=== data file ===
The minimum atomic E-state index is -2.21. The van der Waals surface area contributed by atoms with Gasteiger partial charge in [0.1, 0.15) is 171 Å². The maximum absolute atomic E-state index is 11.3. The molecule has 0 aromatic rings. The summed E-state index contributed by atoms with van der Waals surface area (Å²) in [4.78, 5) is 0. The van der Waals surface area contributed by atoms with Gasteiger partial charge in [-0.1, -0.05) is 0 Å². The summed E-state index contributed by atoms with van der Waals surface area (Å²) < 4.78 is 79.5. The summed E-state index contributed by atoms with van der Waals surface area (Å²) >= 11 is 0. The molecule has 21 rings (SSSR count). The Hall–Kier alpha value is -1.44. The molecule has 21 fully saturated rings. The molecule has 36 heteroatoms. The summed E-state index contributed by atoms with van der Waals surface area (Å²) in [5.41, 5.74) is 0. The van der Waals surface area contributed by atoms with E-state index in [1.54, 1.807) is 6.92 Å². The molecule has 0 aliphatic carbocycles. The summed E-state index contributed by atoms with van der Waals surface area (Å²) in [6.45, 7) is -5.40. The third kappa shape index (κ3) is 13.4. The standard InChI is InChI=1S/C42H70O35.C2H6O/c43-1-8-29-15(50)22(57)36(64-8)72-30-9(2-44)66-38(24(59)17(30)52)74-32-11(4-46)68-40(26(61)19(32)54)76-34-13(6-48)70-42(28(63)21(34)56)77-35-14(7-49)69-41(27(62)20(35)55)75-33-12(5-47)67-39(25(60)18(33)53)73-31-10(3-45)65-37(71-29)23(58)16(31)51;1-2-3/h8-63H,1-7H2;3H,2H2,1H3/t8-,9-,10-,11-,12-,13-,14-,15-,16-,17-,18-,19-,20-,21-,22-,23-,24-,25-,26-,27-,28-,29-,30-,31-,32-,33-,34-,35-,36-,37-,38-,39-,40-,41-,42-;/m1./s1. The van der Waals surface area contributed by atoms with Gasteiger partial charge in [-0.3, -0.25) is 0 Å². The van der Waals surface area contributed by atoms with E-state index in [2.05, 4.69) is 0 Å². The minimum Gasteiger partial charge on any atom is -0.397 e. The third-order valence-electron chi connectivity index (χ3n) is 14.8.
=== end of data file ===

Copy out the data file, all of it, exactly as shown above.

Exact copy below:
The minimum atomic E-state index is -2.21. The van der Waals surface area contributed by atoms with Gasteiger partial charge in [0.1, 0.15) is 171 Å². The maximum absolute atomic E-state index is 11.3. The molecule has 0 aromatic rings. The summed E-state index contributed by atoms with van der Waals surface area (Å²) in [4.78, 5) is 0. The van der Waals surface area contributed by atoms with Gasteiger partial charge in [-0.1, -0.05) is 0 Å². The summed E-state index contributed by atoms with van der Waals surface area (Å²) < 4.78 is 79.5. The summed E-state index contributed by atoms with van der Waals surface area (Å²) >= 11 is 0. The molecule has 21 rings (SSSR count). The Hall–Kier alpha value is -1.44. The molecule has 21 fully saturated rings. The molecule has 36 heteroatoms. The summed E-state index contributed by atoms with van der Waals surface area (Å²) in [5.41, 5.74) is 0. The van der Waals surface area contributed by atoms with E-state index in [1.54, 1.807) is 6.92 Å². The molecule has 0 aliphatic carbocycles. The summed E-state index contributed by atoms with van der Waals surface area (Å²) in [6.45, 7) is -5.40. The third kappa shape index (κ3) is 13.4. The standard InChI is InChI=1S/C42H70O35.C2H6O/c43-1-8-29-15(50)22(57)36(64-8)72-30-9(2-44)66-38(24(59)17(30)52)74-32-11(4-46)68-40(26(61)19(32)54)76-34-13(6-48)70-42(28(63)21(34)56)77-35-14(7-49)69-41(27(62)20(35)55)75-33-12(5-47)67-39(25(60)18(33)53)73-31-10(3-45)65-37(71-29)23(58)16(31)51;1-2-3/h8-63H,1-7H2;3H,2H2,1H3/t8-,9-,10-,11-,12-,13-,14-,15-,16-,17-,18-,19-,20-,21-,22-,23-,24-,25-,26-,27-,28-,29-,30-,31-,32-,33-,34-,35-,36-,37-,38-,39-,40-,41-,42-;/m1./s1. The van der Waals surface area contributed by atoms with Gasteiger partial charge in [-0.3, -0.25) is 0 Å². The van der Waals surface area contributed by atoms with E-state index in [2.05, 4.69) is 0 Å². The minimum Gasteiger partial charge on any atom is -0.397 e. The third-order valence-electron chi connectivity index (χ3n) is 14.8.